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Political tensions: A peek into conflicts of Taiwan and China

The island is separated from the mainland by the Taiwan Strait. It has a democratically elected government and is home to around 23 million people.

Srinivas Mazumdaru

Tensions between China and Taiwan have been rising in recent years driven by differences over the island’s status. Beijing claims sovereignty over the territory and has pledged to “unify” it with the mainland — by force if necessary. Any military clash over Taiwan could also drag in the United States, given Washington’s special ties to Taipei. How did it start? China and Taiwan have been separated since 1949, when the Chinese civil war ended with the victory of the Communists under the leadership of Mao Zedong. The defeated Nationalists, led by Mao’s archrival and chief of the Kuomintang (KMT) party Chiang Kai-shek, retreated to Taiwan. Taiwan, which has been governed independently since then, is officially known as the Republic of China while the mainland is called the People’s Republic of China.

The island is separated from the mainland by the Taiwan Strait. It has a democratically elected government and is home to around 23 million people. For over seven decades, Beijing has continued to view Taiwan as a renegade province and vows to “unify” it with the Chinese mainland. Beijing’s stance is that there is only “one China” and that Taiwan is part of it. China pressures countries worldwide to switch their allegiance to Beijing and cut diplomatic ties with Taiwan. At present, only 14 countries maintain official diplomatic relations with Taiwan. Taipei is also not a member in agencies of the United Nations, although it holds membership of organizations like the Asian Development Bank and the World Trade Organization.

China also puts pressure on companies worldwide to list Taiwan as a part of China. Governments and firms that do not toe Beijing’s line on the issue risk backlash from the Chinese government. In 2021, for instance, China cut off trade with EU member Lithuania for opening a Taiwanese representative office in its capital. For almost three decades after the Communist government came to power in mainland China, the United States recognized Taipei as the government of all China. But in 1979, Washington revoked its diplomatic ties and its mutual defense treaty with Taiwan and established formal diplomatic relations with mainland China.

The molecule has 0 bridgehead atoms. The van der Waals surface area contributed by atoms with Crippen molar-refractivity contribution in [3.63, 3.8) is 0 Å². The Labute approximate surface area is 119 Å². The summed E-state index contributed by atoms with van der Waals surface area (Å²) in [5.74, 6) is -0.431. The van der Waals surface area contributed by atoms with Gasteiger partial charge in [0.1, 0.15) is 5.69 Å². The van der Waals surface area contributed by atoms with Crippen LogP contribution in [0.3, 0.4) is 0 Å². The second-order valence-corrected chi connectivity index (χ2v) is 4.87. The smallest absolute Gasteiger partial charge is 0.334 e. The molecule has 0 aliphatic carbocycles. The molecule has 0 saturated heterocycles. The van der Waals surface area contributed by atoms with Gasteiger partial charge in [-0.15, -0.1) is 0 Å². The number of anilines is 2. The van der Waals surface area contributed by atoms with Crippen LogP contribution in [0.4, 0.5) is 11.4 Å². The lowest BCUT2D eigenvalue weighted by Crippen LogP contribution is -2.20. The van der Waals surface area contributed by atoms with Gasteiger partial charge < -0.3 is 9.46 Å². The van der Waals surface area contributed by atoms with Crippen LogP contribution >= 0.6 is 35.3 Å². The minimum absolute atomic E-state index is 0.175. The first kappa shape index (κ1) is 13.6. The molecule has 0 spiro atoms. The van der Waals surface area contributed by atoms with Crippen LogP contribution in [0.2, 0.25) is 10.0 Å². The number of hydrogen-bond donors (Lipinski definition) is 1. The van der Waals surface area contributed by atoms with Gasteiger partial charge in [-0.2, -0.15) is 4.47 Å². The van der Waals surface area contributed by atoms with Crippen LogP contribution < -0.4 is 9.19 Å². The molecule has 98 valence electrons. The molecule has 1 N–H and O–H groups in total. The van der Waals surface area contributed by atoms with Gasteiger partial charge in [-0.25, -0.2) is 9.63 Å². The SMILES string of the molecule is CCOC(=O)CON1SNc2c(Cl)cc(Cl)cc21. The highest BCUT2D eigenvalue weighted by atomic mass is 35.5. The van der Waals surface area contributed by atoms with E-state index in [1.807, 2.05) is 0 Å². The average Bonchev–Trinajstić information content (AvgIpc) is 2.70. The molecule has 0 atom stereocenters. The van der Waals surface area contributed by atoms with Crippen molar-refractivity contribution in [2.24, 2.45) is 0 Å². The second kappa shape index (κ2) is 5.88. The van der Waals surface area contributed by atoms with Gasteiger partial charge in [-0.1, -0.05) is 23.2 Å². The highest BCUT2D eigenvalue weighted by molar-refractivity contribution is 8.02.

Despite the shift, Washington has maintained close unofficial ties with Taipei. It continues to sell military gear to Taiwan for self-defense, even though Beijing has repeatedly warned the US not to do so. US Navy warships also regularly sail through the Taiwan Strait to project American military power in the region.

The US says its goal is to ensure peace and stability in the Taiwan Strait. To this end, it wants to maintain the status quo.

Under President Donald Trump, the US deepened military ties with Taiwan and increased arms deliveries, selling over $18 billion worth of weapons to the island. President Joe Biden has said the US would come to Taiwan’s defense if China attacked.

Beijing hasn’t ruled out using force to pursue reunification of Taiwan with China. In a major speech in January 2019, Chinese President Xi Jinping called for reunification and said that the status quo could not continue forever. “We make no promise to renounce the use of force and reserve the option of taking all necessary means,” he said at the time. Xi has also stressed that the reunification is essential for the realisation of the “Chinese dream” of restoring the country’s great-power status in the world by 2049.

China is increasingly sending its fighters, bombers and surveillance aircraft near Taiwan, while also dispatching warships through the Taiwan Strait in a show of force.

The willingness to use force, coupled with China’s rapidly expanding military capabilities and deteriorating cross-strait relations, has raised fears that it could trigger a conflict.

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